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AUGUSTE LEPÈRE Paris 1849 - 1918 Domme
La Partie de Jacquet (The Backgammon Players).
Woodcut in colors, printed with water-based ink; 1892. Lotz-Brissonneau 238, an extremely fine impression, the colors fresh and superbly balanced (see below); signed with the artist`s red stamp, Lugt 141. From the only edition of 25 impressions. In superb, fresh condition. Provenance: from the personal collection of Sylvan Cole (1918-2005), former director of Associated American Artists Gallery, New York and later owner of Sylvan Cole Gallery, New York.Literature: Baas and Field, The Artistic Revival of the Woodcut, exhibition catalogue, University of Michigan, Ann Arbor 1984, cat. no. 14, pp. 46-47.
Auguste Lepère is one of the artists who in the later 19th century removed the woodcut from its role as the preferred medium of magazine illustration to a full participant in the fine arts. This process, presided over by Lepère and Tony Beltrand, the wood engraver, and supported by Roger Marx, the eminent art critic, resulted in a series of remarkable woodcuts in colors by Lepère and others. Crucial to these developments was the interest in Japanese art, Japonisme, in France; while it is not possible to detail this aspect of modernism in French art here, it is clear that Japanese Ukiyo-e woodcuts were a decisive influence in the development of the woodcut at this time.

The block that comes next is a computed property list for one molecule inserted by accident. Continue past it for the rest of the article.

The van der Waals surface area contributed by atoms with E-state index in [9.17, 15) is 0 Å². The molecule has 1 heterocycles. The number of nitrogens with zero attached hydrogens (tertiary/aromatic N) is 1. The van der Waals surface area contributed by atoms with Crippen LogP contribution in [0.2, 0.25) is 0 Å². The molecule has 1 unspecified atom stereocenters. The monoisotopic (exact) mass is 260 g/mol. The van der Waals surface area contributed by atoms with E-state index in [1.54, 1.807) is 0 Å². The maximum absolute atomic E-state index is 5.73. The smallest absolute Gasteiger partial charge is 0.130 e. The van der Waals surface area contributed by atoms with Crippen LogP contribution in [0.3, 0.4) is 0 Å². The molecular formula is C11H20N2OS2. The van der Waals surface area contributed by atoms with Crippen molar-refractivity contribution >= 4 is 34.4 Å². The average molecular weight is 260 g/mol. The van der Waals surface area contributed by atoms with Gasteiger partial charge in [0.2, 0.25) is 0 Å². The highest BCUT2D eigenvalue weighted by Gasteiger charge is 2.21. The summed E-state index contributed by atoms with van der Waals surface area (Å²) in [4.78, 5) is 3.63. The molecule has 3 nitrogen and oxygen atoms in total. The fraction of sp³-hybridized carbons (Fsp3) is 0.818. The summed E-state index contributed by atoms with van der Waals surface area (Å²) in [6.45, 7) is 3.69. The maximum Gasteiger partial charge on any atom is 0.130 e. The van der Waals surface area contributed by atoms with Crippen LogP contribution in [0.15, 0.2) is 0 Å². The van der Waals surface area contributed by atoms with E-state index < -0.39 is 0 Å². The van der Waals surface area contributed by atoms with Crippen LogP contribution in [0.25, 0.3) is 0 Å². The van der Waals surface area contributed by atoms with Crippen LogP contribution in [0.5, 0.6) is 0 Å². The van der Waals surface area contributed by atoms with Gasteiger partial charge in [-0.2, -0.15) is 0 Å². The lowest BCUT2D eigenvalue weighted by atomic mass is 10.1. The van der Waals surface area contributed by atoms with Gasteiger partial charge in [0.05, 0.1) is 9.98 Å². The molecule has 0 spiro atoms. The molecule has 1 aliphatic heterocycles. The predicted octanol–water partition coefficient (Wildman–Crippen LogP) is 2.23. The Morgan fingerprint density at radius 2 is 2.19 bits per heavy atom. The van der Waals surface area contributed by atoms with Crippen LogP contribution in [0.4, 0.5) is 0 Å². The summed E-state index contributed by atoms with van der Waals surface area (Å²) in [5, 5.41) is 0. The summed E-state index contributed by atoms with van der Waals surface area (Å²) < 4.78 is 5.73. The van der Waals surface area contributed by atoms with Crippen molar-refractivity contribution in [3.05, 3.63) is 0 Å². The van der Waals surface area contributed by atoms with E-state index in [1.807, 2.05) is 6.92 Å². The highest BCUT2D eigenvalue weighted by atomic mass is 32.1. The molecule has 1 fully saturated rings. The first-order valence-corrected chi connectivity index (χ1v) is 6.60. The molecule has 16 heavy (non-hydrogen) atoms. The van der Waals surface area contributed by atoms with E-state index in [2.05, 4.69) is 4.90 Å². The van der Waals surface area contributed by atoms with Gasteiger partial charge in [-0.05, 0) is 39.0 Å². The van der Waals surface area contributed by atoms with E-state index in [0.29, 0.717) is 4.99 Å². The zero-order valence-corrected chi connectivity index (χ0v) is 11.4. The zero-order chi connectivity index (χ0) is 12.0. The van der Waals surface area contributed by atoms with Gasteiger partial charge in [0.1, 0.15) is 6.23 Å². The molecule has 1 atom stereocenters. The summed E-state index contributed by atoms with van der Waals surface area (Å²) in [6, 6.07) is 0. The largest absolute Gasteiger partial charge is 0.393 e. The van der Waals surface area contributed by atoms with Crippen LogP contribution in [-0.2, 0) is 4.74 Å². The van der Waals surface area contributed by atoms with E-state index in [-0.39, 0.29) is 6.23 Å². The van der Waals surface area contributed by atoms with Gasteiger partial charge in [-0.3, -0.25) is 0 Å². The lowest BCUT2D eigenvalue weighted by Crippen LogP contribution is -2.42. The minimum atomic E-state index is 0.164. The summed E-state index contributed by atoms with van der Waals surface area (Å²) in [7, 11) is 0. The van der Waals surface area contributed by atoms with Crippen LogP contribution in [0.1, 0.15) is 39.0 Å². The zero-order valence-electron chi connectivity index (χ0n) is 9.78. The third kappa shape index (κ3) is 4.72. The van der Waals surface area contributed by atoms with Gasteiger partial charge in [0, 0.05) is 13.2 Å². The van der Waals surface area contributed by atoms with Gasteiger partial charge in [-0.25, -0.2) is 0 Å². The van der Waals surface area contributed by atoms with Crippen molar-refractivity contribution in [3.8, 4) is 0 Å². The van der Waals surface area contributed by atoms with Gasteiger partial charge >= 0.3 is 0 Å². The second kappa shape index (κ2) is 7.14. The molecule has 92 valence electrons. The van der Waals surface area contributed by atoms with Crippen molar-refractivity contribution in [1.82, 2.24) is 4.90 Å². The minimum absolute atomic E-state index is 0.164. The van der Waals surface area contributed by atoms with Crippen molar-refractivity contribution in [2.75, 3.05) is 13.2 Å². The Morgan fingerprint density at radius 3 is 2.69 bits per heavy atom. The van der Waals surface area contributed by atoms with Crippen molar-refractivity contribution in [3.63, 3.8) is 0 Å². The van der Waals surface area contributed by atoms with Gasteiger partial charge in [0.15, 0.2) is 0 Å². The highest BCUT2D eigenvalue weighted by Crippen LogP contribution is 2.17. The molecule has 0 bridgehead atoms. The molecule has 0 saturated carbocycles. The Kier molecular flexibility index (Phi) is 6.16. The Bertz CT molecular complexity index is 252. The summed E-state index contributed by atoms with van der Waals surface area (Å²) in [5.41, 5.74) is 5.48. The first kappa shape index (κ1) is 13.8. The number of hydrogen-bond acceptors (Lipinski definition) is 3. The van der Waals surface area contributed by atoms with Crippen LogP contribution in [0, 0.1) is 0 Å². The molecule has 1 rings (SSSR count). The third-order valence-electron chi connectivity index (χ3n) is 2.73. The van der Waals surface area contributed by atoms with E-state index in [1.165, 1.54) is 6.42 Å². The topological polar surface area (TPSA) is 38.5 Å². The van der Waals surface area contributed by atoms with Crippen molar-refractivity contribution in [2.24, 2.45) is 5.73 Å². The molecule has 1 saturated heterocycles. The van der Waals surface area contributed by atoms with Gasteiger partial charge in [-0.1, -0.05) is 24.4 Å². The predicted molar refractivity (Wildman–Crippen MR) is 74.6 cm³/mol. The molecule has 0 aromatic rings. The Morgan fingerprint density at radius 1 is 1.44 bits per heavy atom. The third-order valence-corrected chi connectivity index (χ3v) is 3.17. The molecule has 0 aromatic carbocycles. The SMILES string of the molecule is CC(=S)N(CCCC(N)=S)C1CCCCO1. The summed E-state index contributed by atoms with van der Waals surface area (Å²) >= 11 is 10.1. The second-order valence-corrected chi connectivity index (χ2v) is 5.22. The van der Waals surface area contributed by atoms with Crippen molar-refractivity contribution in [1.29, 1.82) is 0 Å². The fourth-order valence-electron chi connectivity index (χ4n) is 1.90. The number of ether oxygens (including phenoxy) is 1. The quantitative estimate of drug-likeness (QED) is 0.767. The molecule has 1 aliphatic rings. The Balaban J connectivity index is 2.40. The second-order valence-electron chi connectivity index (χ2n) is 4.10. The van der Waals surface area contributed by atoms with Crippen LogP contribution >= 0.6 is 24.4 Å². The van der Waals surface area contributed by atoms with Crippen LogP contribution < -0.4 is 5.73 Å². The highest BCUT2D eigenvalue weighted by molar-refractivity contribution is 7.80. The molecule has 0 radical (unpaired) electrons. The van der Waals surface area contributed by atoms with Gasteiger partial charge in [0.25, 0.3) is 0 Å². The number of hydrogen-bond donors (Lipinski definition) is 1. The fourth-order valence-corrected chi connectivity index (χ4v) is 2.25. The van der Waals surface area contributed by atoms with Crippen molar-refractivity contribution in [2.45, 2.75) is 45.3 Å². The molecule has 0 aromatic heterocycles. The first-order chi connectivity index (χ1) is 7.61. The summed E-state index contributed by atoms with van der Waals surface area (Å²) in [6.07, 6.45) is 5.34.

Lepère often printed his blocks with water-based pigments; this technique gave a delicate translucency to his colors but it was notoriously difficult to print, and accordingly Lepère often resorted to oil-based pigments, one may suspect, because the public, unaware of the technical difficulties and slow to comprehend the difference of aesthetic effect, was often resistant to the much higher prices of these painstakingly produced works in water-based pigments.
Our woodcut shows Lepère`s wife and son playing backgammon. Field and Baas note that Lepère had difficulties with the printing of this block, as in the contrast between the dark background and the delicate linear structure of the figures, these figures often seemed weak and undefined. In our impression, however, figures, background and foreground seem perfectly balanced. The pensive character of the two figures stands out.
Lepère` s color palette, varying shades of blue-gray, green, brown, salmon and blue, enlivens the image with its chromatic juxtapositions.
167 x 307 mm 6 9/16 x 12 1/8 inches
 Jacquelynn Baas and Richard S. Field, The Artistic Revival of the Woodcut in France 1850-1900, exhibition catalogue, University of Michigan 1984, cat. no.14, p. 47.